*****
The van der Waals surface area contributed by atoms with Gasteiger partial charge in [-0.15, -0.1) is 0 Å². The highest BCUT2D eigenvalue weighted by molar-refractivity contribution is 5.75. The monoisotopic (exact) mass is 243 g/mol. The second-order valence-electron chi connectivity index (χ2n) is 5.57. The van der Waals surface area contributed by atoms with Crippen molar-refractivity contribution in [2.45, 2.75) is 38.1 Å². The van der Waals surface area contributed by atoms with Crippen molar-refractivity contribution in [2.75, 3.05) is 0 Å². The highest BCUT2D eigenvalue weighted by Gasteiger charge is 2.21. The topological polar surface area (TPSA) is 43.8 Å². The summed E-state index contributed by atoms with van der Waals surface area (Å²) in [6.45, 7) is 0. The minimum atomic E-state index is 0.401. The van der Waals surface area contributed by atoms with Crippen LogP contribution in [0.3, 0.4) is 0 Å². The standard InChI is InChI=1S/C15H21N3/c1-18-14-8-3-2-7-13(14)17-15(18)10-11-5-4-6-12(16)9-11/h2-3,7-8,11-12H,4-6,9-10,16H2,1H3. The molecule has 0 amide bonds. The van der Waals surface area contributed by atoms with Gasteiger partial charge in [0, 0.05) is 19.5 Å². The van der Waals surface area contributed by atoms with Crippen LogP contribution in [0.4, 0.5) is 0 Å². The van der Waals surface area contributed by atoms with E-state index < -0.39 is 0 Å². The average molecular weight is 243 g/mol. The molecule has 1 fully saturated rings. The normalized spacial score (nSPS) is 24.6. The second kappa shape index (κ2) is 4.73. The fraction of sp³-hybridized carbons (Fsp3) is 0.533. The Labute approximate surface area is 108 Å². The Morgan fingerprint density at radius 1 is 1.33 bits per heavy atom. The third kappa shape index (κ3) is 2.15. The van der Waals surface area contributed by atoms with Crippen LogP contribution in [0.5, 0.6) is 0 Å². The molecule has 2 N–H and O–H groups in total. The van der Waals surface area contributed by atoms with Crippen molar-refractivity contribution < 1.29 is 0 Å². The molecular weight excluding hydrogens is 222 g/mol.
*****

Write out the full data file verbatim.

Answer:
The van der Waals surface area contributed by atoms with Gasteiger partial charge in [-0.15, -0.1) is 0 Å². The highest BCUT2D eigenvalue weighted by molar-refractivity contribution is 5.75. The monoisotopic (exact) mass is 243 g/mol. The second-order valence-electron chi connectivity index (χ2n) is 5.57. The van der Waals surface area contributed by atoms with Crippen molar-refractivity contribution in [2.45, 2.75) is 38.1 Å². The van der Waals surface area contributed by atoms with Crippen molar-refractivity contribution in [2.75, 3.05) is 0 Å². The highest BCUT2D eigenvalue weighted by Gasteiger charge is 2.21. The topological polar surface area (TPSA) is 43.8 Å². The summed E-state index contributed by atoms with van der Waals surface area (Å²) in [6.45, 7) is 0. The minimum atomic E-state index is 0.401. The van der Waals surface area contributed by atoms with Crippen LogP contribution in [0.3, 0.4) is 0 Å². The standard InChI is InChI=1S/C15H21N3/c1-18-14-8-3-2-7-13(14)17-15(18)10-11-5-4-6-12(16)9-11/h2-3,7-8,11-12H,4-6,9-10,16H2,1H3. The molecule has 0 amide bonds. The van der Waals surface area contributed by atoms with Gasteiger partial charge in [0, 0.05) is 19.5 Å². The van der Waals surface area contributed by atoms with Crippen LogP contribution in [0.4, 0.5) is 0 Å². The van der Waals surface area contributed by atoms with E-state index < -0.39 is 0 Å². The average molecular weight is 243 g/mol. The molecule has 1 fully saturated rings. The normalized spacial score (nSPS) is 24.6. The second kappa shape index (κ2) is 4.73. The fraction of sp³-hybridized carbons (Fsp3) is 0.533. The Labute approximate surface area is 108 Å². The Morgan fingerprint density at radius 1 is 1.33 bits per heavy atom. The third kappa shape index (κ3) is 2.15. The van der Waals surface area contributed by atoms with Crippen LogP contribution in [0.5, 0.6) is 0 Å². The molecule has 2 N–H and O–H groups in total. The van der Waals surface area contributed by atoms with Crippen molar-refractivity contribution < 1.29 is 0 Å². The molecular weight excluding hydrogens is 222 g/mol.